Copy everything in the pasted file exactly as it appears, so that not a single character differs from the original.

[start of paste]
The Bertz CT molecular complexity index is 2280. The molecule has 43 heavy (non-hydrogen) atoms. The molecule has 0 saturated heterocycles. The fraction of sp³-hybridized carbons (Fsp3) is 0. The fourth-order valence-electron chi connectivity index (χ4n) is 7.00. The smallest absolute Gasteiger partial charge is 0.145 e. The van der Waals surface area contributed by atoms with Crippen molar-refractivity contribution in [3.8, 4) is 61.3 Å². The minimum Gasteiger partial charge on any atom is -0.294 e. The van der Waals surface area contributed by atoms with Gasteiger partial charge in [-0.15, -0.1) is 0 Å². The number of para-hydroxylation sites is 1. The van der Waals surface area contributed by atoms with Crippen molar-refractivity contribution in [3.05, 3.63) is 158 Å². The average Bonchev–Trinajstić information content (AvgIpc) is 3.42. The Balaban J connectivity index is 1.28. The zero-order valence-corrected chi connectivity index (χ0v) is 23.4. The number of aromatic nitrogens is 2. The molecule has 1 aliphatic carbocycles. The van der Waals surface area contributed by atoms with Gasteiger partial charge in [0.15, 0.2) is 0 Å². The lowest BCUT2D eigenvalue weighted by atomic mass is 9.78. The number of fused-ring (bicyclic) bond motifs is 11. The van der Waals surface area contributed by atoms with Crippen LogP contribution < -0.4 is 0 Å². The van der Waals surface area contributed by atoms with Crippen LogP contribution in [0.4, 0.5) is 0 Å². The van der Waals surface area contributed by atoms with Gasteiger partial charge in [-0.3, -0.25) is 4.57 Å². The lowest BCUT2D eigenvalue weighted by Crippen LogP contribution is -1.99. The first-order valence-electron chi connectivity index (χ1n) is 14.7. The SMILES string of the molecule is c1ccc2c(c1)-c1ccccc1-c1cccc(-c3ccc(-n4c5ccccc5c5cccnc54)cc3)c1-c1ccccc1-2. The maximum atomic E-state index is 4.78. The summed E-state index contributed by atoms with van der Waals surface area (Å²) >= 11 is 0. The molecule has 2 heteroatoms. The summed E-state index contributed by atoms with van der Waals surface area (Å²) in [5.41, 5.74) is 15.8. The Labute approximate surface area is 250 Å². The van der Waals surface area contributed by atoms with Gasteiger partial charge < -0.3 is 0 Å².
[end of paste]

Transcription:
The Bertz CT molecular complexity index is 2280. The molecule has 43 heavy (non-hydrogen) atoms. The molecule has 0 saturated heterocycles. The fraction of sp³-hybridized carbons (Fsp3) is 0. The fourth-order valence-electron chi connectivity index (χ4n) is 7.00. The smallest absolute Gasteiger partial charge is 0.145 e. The van der Waals surface area contributed by atoms with Crippen molar-refractivity contribution in [3.8, 4) is 61.3 Å². The minimum Gasteiger partial charge on any atom is -0.294 e. The van der Waals surface area contributed by atoms with Gasteiger partial charge in [-0.15, -0.1) is 0 Å². The number of para-hydroxylation sites is 1. The van der Waals surface area contributed by atoms with Crippen molar-refractivity contribution in [3.05, 3.63) is 158 Å². The average Bonchev–Trinajstić information content (AvgIpc) is 3.42. The Balaban J connectivity index is 1.28. The zero-order valence-corrected chi connectivity index (χ0v) is 23.4. The number of aromatic nitrogens is 2. The molecule has 1 aliphatic carbocycles. The van der Waals surface area contributed by atoms with Gasteiger partial charge in [0.15, 0.2) is 0 Å². The lowest BCUT2D eigenvalue weighted by atomic mass is 9.78. The number of fused-ring (bicyclic) bond motifs is 11. The van der Waals surface area contributed by atoms with Crippen LogP contribution < -0.4 is 0 Å². The van der Waals surface area contributed by atoms with Crippen LogP contribution in [0.4, 0.5) is 0 Å². The van der Waals surface area contributed by atoms with Gasteiger partial charge in [-0.3, -0.25) is 4.57 Å². The lowest BCUT2D eigenvalue weighted by Crippen LogP contribution is -1.99. The first-order valence-electron chi connectivity index (χ1n) is 14.7. The SMILES string of the molecule is c1ccc2c(c1)-c1ccccc1-c1cccc(-c3ccc(-n4c5ccccc5c5cccnc54)cc3)c1-c1ccccc1-2. The maximum atomic E-state index is 4.78. The summed E-state index contributed by atoms with van der Waals surface area (Å²) >= 11 is 0. The molecule has 2 heteroatoms. The summed E-state index contributed by atoms with van der Waals surface area (Å²) in [5.41, 5.74) is 15.8. The Labute approximate surface area is 250 Å². The van der Waals surface area contributed by atoms with Gasteiger partial charge < -0.3 is 0 Å².